The technology solution for efficient global sourcing
Aug 25, 2010 Comments (0)
Producers and vendors in all business sectors are increasingly adopting global sourcing models for everything from raw materials to complex final assemblies. But global sourcing of supplies and components is not an automatic strategy for cost reduction. High fuel bills for every mode of transport, just-in-time supply constraints and rapid changes in demand levels place immense cost reduction pressures on sourcing.
In fact, without accurate tracking at each supply chain step, inefficiencies can quickly consume cost savings. When shipments from any part of the global supply chain are lost or delayed, the inevitable missed deadlines have a major negative impact. The result is inevitably missed deadlines, halted production runs, delayed product launches and lost sales. Such problems can destroy a producer's reputation and cause untold chaos for vendors who must explain to customers that temporary delays in a shipment, caused by systemic supply problems, have made them lose business. Such problems can damage any company's reputation and dramatically increase costs, all due to information snags, missing or ill prepared shipping documents, customs delays and inappropriate shipment routing.
Information technology with trace-back capability is essential in today's global sourcing infrastructure. Such computerized tracking must give businesses along the supply chain a common language to capture shipment information and history. The integrated information exchange platform must be usable across the supply chain, so information can be retrieved at any stage. In addition, the system must be designed for flexibility to many sourcing markets, taking into account the highly varied documentation and quality requirements of multiple customs regimes and related national security concerns.
A lack of information is the most preventable, and most costly, problem when it comes to inefficiencies in global sourcing. This lack of information can refer to incomplete or missing data about the status of shipments, an inability to retrieve data when needed, or an inability to adequately integrate systems. The result is a colossal amount of wasted time and energy spent chasing information which ought to be readily available, and lead to a systemic inability to identify and correct problems. An electronic tracking system eliminates exactly these problems.
Until very recently, despite advances, the technology to produce such tracking records had been incomplete at best. Common electronic information systems used to track product have included bar coding and Radio Frequency Identification (RFID). These systems employ identification tags that are printed or attached to the product packaging to differentiate each product batch. In some instances, these unique identifications are used within the supply chain to document various components and their assembly history. Such information can then be updated and passed along the supply chain to both final product assemblers and their distributors. But these physical tools in themselves do not facilitate state-of-the-art supply chain management because they do not generate either real-time or historical tracking data that supply chain efficiency. For that, they must be elements of a comprehensive electronic tracking system.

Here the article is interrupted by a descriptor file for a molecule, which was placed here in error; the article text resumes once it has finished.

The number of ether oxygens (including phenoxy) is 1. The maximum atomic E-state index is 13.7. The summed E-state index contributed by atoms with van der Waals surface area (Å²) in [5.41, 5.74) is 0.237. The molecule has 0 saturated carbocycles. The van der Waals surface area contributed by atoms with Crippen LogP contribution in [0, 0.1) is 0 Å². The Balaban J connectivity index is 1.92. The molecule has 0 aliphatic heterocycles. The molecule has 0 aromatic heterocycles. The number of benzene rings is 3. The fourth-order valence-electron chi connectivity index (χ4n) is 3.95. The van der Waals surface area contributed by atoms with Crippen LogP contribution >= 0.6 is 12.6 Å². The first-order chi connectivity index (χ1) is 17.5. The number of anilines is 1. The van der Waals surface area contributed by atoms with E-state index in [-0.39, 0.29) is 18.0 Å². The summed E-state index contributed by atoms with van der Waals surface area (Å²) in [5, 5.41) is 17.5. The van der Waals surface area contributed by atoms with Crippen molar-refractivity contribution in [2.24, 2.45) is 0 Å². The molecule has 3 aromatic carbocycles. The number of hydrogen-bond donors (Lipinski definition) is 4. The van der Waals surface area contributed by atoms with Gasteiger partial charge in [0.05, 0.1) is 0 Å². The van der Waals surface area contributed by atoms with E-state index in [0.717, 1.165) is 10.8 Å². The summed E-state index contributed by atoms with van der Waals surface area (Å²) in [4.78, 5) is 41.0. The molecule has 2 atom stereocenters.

A comprehensive real-time electronic tracking database lets logistics personnel track orders as they cross the world, and catalog results that can be searched, displayed and made useful. Electronic tracking also eliminates inefficiency from physical keying of routing numbers and freight identification instead of using EDI (Electronic Data Interchange). The ideal program will show what has been shipped or is due for shipping, what is in transit, and how any given shipment is performing against the producer's timetable. Via links to the freight shipper's own information, logistics personnel should be able to cross-check and validate progress and timing of shipments. The entire system should be password-protected, encrypted and interactive. This allows the customer to authorize and initiate both the original transaction and any subsequent amendments, with the system providing written confirmation at each step.
The best electronic tracking is an intuitive solution that gives users "real world" search criteria to determine shipment status. That includes vendor or consignee identities, country of origin and destination, and most importantly a manufacturer's own purchase order and SKU codes. In addition to real time information, it also should provide historical data that can be used as a benchmarking tool for shipment performance.
Using electronic tracking systems to thoroughly check every link of a supply chain and make sure it holds can save enormous amounts of time, energy, and resources, and eliminate the high, hidden cost of supply chain inefficiency. Comprehensive electronic tracking solves supply chain problems by providing transparency and visibility to ensure that shipments arrive without delays or surprises. The end result will go right to the bottom line for companies at every step in the supply chain.
Simon Kaye is Founder and CEO of Jaguar Freight Services with offices in London, New York, Philadelphia, Paris and Hong Kong and an operations network in Europe, North America, South America, Australasia, Asia, Middle East and Africa. Jaguar Freight Services provides a fully integrated door-to-door freight solution including customs clearance, storage, and distribution facilities, and proprietary Cybertrax 2.0, real time online information tracking system.